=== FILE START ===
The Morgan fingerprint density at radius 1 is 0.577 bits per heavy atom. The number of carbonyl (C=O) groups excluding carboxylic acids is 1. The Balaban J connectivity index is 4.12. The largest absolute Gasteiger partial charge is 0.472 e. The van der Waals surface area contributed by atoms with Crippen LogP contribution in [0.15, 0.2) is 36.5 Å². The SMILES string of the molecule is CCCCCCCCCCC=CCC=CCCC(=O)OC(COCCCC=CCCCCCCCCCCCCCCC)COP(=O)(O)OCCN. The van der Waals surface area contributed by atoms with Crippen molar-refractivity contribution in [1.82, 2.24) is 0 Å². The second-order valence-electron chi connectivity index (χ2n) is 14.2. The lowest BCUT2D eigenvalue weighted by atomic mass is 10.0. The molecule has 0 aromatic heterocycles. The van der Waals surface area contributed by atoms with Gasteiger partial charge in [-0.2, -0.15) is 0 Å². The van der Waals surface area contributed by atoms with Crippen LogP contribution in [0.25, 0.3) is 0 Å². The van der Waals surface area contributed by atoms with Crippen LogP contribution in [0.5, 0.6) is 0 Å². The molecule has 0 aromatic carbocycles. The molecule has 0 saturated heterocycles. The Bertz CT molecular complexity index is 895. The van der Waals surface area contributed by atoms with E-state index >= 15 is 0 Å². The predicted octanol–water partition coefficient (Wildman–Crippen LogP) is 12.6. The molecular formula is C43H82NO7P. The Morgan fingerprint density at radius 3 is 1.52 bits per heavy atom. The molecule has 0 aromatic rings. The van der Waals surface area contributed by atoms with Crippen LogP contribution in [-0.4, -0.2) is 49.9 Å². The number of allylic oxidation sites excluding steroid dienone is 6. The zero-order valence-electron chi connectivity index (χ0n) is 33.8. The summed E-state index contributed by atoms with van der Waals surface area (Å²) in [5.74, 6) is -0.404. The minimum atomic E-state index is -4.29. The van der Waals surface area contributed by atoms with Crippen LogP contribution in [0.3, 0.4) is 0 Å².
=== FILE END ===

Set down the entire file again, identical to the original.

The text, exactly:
The Morgan fingerprint density at radius 1 is 0.577 bits per heavy atom. The number of carbonyl (C=O) groups excluding carboxylic acids is 1. The Balaban J connectivity index is 4.12. The largest absolute Gasteiger partial charge is 0.472 e. The van der Waals surface area contributed by atoms with Crippen LogP contribution in [0.15, 0.2) is 36.5 Å². The SMILES string of the molecule is CCCCCCCCCCC=CCC=CCCC(=O)OC(COCCCC=CCCCCCCCCCCCCCCC)COP(=O)(O)OCCN. The van der Waals surface area contributed by atoms with Crippen molar-refractivity contribution in [1.82, 2.24) is 0 Å². The second-order valence-electron chi connectivity index (χ2n) is 14.2. The lowest BCUT2D eigenvalue weighted by atomic mass is 10.0. The molecule has 0 aromatic heterocycles. The van der Waals surface area contributed by atoms with Gasteiger partial charge in [-0.2, -0.15) is 0 Å². The van der Waals surface area contributed by atoms with Crippen LogP contribution in [0.25, 0.3) is 0 Å². The van der Waals surface area contributed by atoms with Crippen LogP contribution in [0.5, 0.6) is 0 Å². The molecule has 0 aromatic carbocycles. The molecule has 0 saturated heterocycles. The Bertz CT molecular complexity index is 895. The van der Waals surface area contributed by atoms with E-state index >= 15 is 0 Å². The predicted octanol–water partition coefficient (Wildman–Crippen LogP) is 12.6. The molecular formula is C43H82NO7P. The Morgan fingerprint density at radius 3 is 1.52 bits per heavy atom. The molecule has 0 aromatic rings. The van der Waals surface area contributed by atoms with Crippen LogP contribution in [-0.4, -0.2) is 49.9 Å². The number of allylic oxidation sites excluding steroid dienone is 6. The zero-order valence-electron chi connectivity index (χ0n) is 33.8. The summed E-state index contributed by atoms with van der Waals surface area (Å²) in [5.74, 6) is -0.404. The minimum atomic E-state index is -4.29. The van der Waals surface area contributed by atoms with Crippen LogP contribution in [0.3, 0.4) is 0 Å².